Human beings are social animals. We live in communities. Children will make friends every day, striking immediate direct, unfiltered relationships. The directness and honesty of these instant relationships would sometimes make us laugh. And the fact is, you find it funny because you have been trained not to behave socially with most people. We, grown ups, leave home every morning with our barriers up. We avoid interaction with strangers. We don’t want to be disturbed. We don’t want to be touched. How many times lately have you said “hi” to the stranger sitting next to you on the bus?

But it should not always be like that. And in some places the opposite is in fact quite the norm.

Let me tell you a story

Earlier this year, while returning home after New Years Eve in Cape Town, a few friends and I stop at the Chapman’s Peak tollgate. A middle-aged, tired looking lady is manning the tollbooth. It’s around 3am.

While we’re sorting out the money for the toll fee, one of my African friends strikes up a conversation with the woman, saying: “Happy new year to you! I am so sorry you have to spend it here.” The woman leans out from her window, and replies with a smile: “Oh, don’t be sorry, I don’t mind it at all. I have everything I could want.” As she notes our surprise, she continues: “I asked for work and here I am, with a job, so I have exactly what I wanted. I could not be happier”. While counting out our change, she adds with a smile: “I have decided I am starting 2017 with a positive attitude. Nobody can take that away from me”. My friend stares at her for a few seconds, and then says: “Well said! I will go into 2017 with the same attitude as yours. Thank you!”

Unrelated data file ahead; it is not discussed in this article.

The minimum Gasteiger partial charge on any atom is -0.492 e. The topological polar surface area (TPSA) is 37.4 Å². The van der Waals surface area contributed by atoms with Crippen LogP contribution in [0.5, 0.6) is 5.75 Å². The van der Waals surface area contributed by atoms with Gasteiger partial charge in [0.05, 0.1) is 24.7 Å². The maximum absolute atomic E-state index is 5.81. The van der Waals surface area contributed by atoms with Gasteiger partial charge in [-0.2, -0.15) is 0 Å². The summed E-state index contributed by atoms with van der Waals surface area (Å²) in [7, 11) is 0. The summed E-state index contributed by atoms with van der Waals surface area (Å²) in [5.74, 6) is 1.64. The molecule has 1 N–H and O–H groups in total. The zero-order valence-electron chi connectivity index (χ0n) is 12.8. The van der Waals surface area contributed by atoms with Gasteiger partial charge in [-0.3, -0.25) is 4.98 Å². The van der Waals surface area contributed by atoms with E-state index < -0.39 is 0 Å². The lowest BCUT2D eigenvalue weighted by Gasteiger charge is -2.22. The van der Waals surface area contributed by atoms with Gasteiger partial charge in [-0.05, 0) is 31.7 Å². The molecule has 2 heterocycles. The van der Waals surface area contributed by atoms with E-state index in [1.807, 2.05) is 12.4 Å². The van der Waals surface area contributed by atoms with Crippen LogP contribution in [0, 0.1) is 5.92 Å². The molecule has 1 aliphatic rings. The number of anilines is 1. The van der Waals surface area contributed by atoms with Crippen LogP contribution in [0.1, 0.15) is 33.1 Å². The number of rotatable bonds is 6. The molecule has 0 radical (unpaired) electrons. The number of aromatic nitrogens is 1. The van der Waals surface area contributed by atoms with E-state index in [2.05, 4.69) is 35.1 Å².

This way of real human interaction is something I have observed in Africa for a while. Refreshing and comforting, isn’t it? It is all about awareness. About getting out of your comfort zone. Out of you learned attitude. About bringing down the walls, and experimenting with this concept of Positive Exchange.

Next time, try to go beyond the strict call of duty, forget about “trading formalities” for once. Ask the name of that waiter serving your table, and thank him or her as you leave. Ask the lady manning the till at the supermarket if she, too, is having a nice day.

Make it your duty to end the day having made contact with a random stranger that day. For no reason and expecting nothing in return. Something amazing will happen. People will become human again.